In fact, a 2006 United Nations report found that “violence against women in the Islamic Republic of Iran is ingrained,” violence and hatred which finds its expression in a number of distressingly harsh ways.
For example, Iranian girls can be legally forced to marry at the age of 13, with efforts currently underway to lower that threshold to nine; women without the right to divorce their husbands; polygamy which is legal and encouraged by the government; a penal code punishment of stoning for women who commit adultery; and enforced Islamic dress codes, violations which are punished by jail and lashings.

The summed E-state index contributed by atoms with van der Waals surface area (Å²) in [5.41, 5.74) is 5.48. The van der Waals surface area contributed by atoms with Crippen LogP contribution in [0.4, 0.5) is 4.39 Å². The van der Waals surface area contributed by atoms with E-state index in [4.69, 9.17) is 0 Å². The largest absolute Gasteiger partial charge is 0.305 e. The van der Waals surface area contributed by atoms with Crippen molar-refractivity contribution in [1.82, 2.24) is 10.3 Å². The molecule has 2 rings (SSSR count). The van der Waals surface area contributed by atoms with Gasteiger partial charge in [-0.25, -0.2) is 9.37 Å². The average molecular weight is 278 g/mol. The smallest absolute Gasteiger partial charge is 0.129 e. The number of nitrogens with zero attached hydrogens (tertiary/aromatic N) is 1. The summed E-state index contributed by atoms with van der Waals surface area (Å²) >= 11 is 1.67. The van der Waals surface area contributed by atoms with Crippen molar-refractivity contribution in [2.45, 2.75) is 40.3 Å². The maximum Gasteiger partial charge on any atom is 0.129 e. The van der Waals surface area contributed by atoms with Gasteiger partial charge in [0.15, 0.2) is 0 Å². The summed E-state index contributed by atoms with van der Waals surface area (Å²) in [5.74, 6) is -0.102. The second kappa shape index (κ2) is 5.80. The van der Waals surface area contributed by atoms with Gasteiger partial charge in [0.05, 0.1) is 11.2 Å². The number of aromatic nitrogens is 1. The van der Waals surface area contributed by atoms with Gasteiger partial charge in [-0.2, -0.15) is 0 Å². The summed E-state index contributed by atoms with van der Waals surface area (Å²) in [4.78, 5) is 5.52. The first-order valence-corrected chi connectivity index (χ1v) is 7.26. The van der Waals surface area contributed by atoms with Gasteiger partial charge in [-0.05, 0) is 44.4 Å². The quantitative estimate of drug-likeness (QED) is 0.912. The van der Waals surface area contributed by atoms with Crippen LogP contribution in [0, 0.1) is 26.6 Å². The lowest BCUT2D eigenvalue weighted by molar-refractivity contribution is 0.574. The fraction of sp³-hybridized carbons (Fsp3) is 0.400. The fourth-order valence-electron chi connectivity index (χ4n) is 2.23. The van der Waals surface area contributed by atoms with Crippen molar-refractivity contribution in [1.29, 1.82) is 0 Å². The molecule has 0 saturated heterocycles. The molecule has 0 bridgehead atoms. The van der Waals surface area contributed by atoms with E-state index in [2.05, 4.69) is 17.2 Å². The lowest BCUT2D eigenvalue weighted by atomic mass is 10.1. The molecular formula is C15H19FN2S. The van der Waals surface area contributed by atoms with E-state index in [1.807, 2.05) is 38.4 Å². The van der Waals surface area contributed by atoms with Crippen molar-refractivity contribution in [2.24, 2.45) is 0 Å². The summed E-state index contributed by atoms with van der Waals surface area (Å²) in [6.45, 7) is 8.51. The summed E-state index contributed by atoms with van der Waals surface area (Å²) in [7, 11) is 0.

Yet, for many Iranian men, loathing of women can also include a correspondingly equal fear, one evidenced in one of Ayatollah Khomeini’s last sermons, which dealt with the “three threats” confronting Islam: America, Jews, and women.
One of those feminine menaces apparently includes a woman’s ability to generate catastrophic geological events through inappropriate attire, as determined by one Iranian cleric, Hojjat ol-eslam Kazem Sediqi, who said a 2003 earthquake that killed 30,000 was because “Many women who do not dress modestly lead young men astray and spread adultery in society, which increases earthquakes.”
That view was echoed by leaders in the Iranian government, such as Sadeg Mahsooli, Iran’s then-Minister of Welfare and Social Security, who chimed in: “We cannot invent a system that prevents earthquakes, but God has created this system and that is to avoid sins, to pray, to seek forgiveness, pay alms and self-sacrifice.”